Feb 07, 2007

Instant Access

By the early 1970s, only a third of the nation’s public water resources were safe for fishing and swimming. The lack of success in developing adequate water quality standards programs, combined with ineffective enforcement of existing laws, prompted the federal government to pass a comprehensive revision of the federal water pollution control law, known as the Federal Water Pollution Control Act (FWPCA) amendments of 1972. This act established that “the discharge of pollutants to navigable waters is not a right” and that “a discharge permit is required to use public water resources for waste disposal.”

To enforce the law and encourage these principles, FWPCA created the system of permitting wastewater discharges known as the National Pollutant Discharge Elimination System (NPDES). Focusing primarily on controlling pollutants from urban and industrial storm water discharges, Phase I of the NPDES program required all municipal separate storm sewer systems (MS4s) serving a population of 100,000 or more to acquire a permit.

Taking inventory

The city of Jacksonville (COJ), located in northeast Florida, is rich with natural water resources, such as the Atlantic Intracoastal and the St. Johns River. In June 1991, COJ, along with its co-permittees—the Florida Department of Transportation (FDOT) District II and the cities of Neptune Beach and Atlantic Beach—started the process of applying for an NPDES permit that would cover the largest MS4 in the nation. The application was accepted, and the permit was acquired in March 1997. COJ and FDOT jointly turned to England-Thims & Miller, Inc., of Jacksonville, an ESRI Business Partner, to prepare their permit applications and assist in the fulfillment of the permit’s requirements after its issuance.

Because the city of Jacksonville spans more than 758 sq miles, the most time-consuming and labor-intensive task associated with meeting the requirements of the permit was the mapping of the MS4. The inventory included the locations and pathways of storm water pipes, along with inlet, manhole and outlet construction information, all of which are stored in an ESRI geodatabase with submeter accuracy.

The MS4 spatial data was compiled through a process that involved both intensive field data collection and a review of design drawings and as-built drawings acquired from both the city of Jacksonville and FDOT. However, despite every effort to ensure the accuracy of the inventory, some logical gaps still exist within it. Gaps are due to a variety of reasons, including updates to the existing system, missing or inaccurate record drawings, a lack of access by field crews caused by private property rights, paved-over manholes, or any number of other real-world conditions that hinder the accuracy of any project. To correct these gaps and acquire MS4 information in areas of new or updated construction, England-Thims & Miller and its surveying partner Robert M. Angas Associates are conducting a field quality assurance (QA) program.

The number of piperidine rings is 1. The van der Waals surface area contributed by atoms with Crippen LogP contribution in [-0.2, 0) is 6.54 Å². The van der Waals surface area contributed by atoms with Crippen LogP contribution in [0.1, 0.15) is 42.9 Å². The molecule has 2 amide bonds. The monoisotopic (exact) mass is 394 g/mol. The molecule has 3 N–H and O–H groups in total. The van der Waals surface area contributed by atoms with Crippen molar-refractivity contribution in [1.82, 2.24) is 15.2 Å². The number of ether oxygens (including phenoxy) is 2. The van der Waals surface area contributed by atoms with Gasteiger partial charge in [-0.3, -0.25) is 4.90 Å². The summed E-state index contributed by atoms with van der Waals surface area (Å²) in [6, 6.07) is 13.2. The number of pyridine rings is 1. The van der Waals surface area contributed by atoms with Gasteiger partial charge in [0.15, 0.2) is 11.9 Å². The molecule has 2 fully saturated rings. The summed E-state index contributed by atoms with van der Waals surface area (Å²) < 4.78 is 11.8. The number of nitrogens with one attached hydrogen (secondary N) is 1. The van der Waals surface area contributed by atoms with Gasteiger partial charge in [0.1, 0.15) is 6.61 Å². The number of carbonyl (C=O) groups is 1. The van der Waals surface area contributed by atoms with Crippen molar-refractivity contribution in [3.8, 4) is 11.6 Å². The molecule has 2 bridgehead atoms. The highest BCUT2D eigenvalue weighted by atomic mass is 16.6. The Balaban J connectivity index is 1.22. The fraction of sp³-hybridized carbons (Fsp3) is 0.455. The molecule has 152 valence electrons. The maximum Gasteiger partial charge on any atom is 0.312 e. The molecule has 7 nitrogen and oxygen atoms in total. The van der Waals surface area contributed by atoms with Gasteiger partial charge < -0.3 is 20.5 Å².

GIS technology

To optimize this field QA process, England-Thims & Miller selected the Field Adapted Survey Toolkit (FAST) from ESRI Business Partner GeoAge, Inc., of Jacksonville. COJ selected this software because it dynamically adjusts to changing data collection requirements and allows rapid design and deployment of mobile data collection forms to the field. Its designer module incorporates ArcGIS Engine technology directly so that ArcView users can view the survey locations spatially and open applicable collection forms from a map. Also, its ArcPad applet allows users to view locations of surveys on their Pocket PC mobile devices. FAST also allows digital photos and GPS coordinates to be easily associated with surveys.

The old method of cross-referencing of documents and paper maps in the field was tedious and time-consuming. Using mobile devices loaded with ArcPad and FAST working together allows field crews to take data layers crucial to resolve “gaps” into the field. The field crews now have instant access to feature classes depicting the current state of MS4, planimetric data, topographic data, aerial photography of the region, major and minor basin boundaries, and hydrologic features.

The evolution of hardware and software has allowed England-Thims & Miller to greatly improve the processes associated with the NPDES permit.

“When we started data collection in 1996, because of the state of the existing technology, we would go out with two teams: one that collected the attribute and image data and the other that collected the feature’s coordinates,” said Kim Garbade of England-Thims & Miller. “We would postprocess this data into shapefiles.”

As GIS technology has evolved, COJ has improved the process and can collect photographic, attribute and positional data simultaneously with a one-man crew, and now stores the data in a SQL Server geodatabase using ArcSDE.

About the author

Jeff Arnold, GeoAge, Inc., can be reached by e-mail at [email protected].

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